Sunday, September 16, 2007

How we are doing today

Well, I wanted to let you all know how Erica and I are doing today... I'm pleased to report that we're both doing very well. Erica feels fine, and yesterday played a full AYSO soccer game (about 1 hour). She started back to school last Wednesday, and that seems to be going fine. Today (Sunday) she and Frances are going on a hike in the afternoon with her Girl Scout troop to see their new camp site. She is also practicing now for her first meal away from home, which will happen next weekend, when she goes with her very good friend Clara Sternberg and Clara's parents Paul and Jane to the LA County Fair. Erica will have to do all of the carbohydrate monitoring, etc., by herself! But she's got a full week to learn the procedures...

As for me, I'm doing very well too. I have no noticeable side effects from the chemotherapy or the radiation therapy: no nausea, no headaches, nothing. I almost think: "Hey! Better turn up the dosage! I'm not getting enough side effects here!" (But of course I don't really say that - I know that the dosages are set by lots of experience, and are the values they are because those produce the greatest benefit for the greatest number of people.)

I feel virtually no pain or discomfort of any type. The only symptoms that I could do without are some memory issues... it's not so much that I forget things that happened; instead, I tend to remember things that didn't happen. Usually these are fairly mundane events, not at all different in character from the things that really did happen. I'll find myself thinking, for example, "As I was saying to that guy sitting next to me on the plane the other day..." and then I'll suddenly realize "On the plane?? I haven't been on a plane lately! And strangely enough, I can't remember anything else about this guy I supposedly had a conversation with!"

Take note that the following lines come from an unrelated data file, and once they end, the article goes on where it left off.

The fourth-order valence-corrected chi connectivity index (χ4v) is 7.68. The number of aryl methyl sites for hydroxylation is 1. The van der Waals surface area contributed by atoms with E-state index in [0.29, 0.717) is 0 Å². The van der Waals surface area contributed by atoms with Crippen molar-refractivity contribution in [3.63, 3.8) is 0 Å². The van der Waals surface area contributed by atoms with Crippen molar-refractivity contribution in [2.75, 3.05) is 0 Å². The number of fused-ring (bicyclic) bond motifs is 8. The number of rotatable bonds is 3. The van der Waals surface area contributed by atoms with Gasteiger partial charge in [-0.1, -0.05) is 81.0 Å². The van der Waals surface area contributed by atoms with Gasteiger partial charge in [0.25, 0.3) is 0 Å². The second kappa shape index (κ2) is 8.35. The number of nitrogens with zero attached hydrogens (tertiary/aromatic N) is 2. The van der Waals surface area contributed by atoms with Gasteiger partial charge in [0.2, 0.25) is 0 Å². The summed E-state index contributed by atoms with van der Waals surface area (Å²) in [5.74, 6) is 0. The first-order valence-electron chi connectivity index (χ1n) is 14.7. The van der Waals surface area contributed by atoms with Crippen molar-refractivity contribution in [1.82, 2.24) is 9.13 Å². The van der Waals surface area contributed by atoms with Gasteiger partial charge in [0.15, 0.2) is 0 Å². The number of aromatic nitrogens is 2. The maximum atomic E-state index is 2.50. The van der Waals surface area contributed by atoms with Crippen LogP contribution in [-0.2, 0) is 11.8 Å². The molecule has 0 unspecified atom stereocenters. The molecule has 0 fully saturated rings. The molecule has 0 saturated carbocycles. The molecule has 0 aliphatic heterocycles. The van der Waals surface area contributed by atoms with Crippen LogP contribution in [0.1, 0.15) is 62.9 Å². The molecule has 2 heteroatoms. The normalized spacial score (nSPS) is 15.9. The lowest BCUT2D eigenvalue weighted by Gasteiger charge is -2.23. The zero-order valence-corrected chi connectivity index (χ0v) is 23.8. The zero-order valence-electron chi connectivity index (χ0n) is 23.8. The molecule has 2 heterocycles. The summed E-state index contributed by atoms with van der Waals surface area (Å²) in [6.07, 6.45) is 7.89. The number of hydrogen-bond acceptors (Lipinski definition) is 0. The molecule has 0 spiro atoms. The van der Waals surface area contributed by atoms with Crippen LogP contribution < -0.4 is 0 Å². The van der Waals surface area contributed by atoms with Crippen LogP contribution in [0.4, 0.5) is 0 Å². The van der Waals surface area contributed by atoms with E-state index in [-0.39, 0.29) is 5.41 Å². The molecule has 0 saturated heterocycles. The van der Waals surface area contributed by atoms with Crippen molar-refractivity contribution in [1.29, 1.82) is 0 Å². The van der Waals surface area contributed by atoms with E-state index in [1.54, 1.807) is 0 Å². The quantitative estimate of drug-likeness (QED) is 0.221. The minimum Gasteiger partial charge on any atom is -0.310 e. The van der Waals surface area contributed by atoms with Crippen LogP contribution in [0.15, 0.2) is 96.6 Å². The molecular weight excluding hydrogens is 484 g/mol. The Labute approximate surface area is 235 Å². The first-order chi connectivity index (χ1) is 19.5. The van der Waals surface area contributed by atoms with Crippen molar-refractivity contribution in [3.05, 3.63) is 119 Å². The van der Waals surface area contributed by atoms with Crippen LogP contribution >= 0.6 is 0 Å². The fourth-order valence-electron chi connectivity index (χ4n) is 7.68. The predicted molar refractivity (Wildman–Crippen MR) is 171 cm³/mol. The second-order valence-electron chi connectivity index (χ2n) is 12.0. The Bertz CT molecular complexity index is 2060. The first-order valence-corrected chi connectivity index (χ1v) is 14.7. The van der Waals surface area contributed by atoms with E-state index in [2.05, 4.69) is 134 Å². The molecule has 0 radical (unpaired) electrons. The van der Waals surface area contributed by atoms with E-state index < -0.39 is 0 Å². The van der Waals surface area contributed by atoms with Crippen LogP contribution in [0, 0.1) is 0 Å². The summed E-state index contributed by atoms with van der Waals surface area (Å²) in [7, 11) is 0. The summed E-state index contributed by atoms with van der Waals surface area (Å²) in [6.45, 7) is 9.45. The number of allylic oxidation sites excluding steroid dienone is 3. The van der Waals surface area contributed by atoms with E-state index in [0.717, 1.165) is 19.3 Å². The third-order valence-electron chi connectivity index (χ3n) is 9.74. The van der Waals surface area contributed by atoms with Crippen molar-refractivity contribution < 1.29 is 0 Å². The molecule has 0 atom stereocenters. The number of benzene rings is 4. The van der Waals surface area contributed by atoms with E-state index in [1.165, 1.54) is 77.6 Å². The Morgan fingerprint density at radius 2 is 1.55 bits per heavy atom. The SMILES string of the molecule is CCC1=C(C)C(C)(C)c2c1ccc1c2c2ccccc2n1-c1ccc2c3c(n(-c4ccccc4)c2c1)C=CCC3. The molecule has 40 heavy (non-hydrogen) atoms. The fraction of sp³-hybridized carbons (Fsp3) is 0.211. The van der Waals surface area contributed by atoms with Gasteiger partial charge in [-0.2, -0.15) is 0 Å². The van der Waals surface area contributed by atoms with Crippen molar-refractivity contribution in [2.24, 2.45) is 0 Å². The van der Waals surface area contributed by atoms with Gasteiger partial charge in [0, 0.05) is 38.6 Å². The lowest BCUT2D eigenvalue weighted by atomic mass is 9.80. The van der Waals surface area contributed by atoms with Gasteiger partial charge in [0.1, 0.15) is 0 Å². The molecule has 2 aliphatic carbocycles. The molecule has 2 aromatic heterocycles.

I think it may just be an over-active imagination... Probably this will all settle down as time goes on, and I stop remembering my dreams so vividly. It is a bit troubling, though, to realize that it is possible to honestly "remember" things that never happened! How, then, can testimony in criminal trials be trusted? If something causes our "imagination" and "fact recalling" circuits in our brains to get mixed up, then how do we know if anything we remember is real? In some ways, that's the worst thing about this - now that I've seen that a few things that I "remember" could not have happened, I find myself asking how I know that other things are real... Until my imagination circuits stop interfering, the only thing I can think of to do is the collect tangible items throughout the day (business cards, etc.), that "prove" I was where I remember being, and that it is not simply a trick of a still-healing brain.

So I hope you won't be offended if next time we meet I make some notes in my notebook about where/when we met, who else was present, etc., or if I pick up cards, brochures, etc. that prove I was there. I'm only doing it because I want our meeting, conversation, trip, or other encounter to stay part of my internal "narrative" of what is happening in my life, and not be tossed out of the narrative in the belief that it must not have happened because I have no "proof" that it did.

I know what I am saying must come across as very odd to many of you. And I hope for your sake your brain circuits controlling constructed storylines (imagination and dreams) and those controlling experienced storylines (true facts) never get their wires crossed!

I have to say this has been an interesting experience, and gives me new (and highly skeptical) perspectives on any study, poll, survey, or clinical trial that relies on self-reporting of "factual" events after the fact! Our brains are not movie cameras, faithfully recording events as they occur. A better analogy is that our brains are producing a "film" every day, and act not only as faithful jounalists, but also as directors, producers, screenwriters, and editors. Depending on the particular mix of these roles in your brain, you may be producing a documentary (but still perhaps with some political or philosophical slant...) or a super-hero fantasy, in which you (or the much thinner, younger, more attractive actor who plays "you" in your mental "film") save the day repeatedly in so many ways, but the other characters never seem to catch on that it is you doing it. (That is, they think you're just Clark Kent, not Superman too.)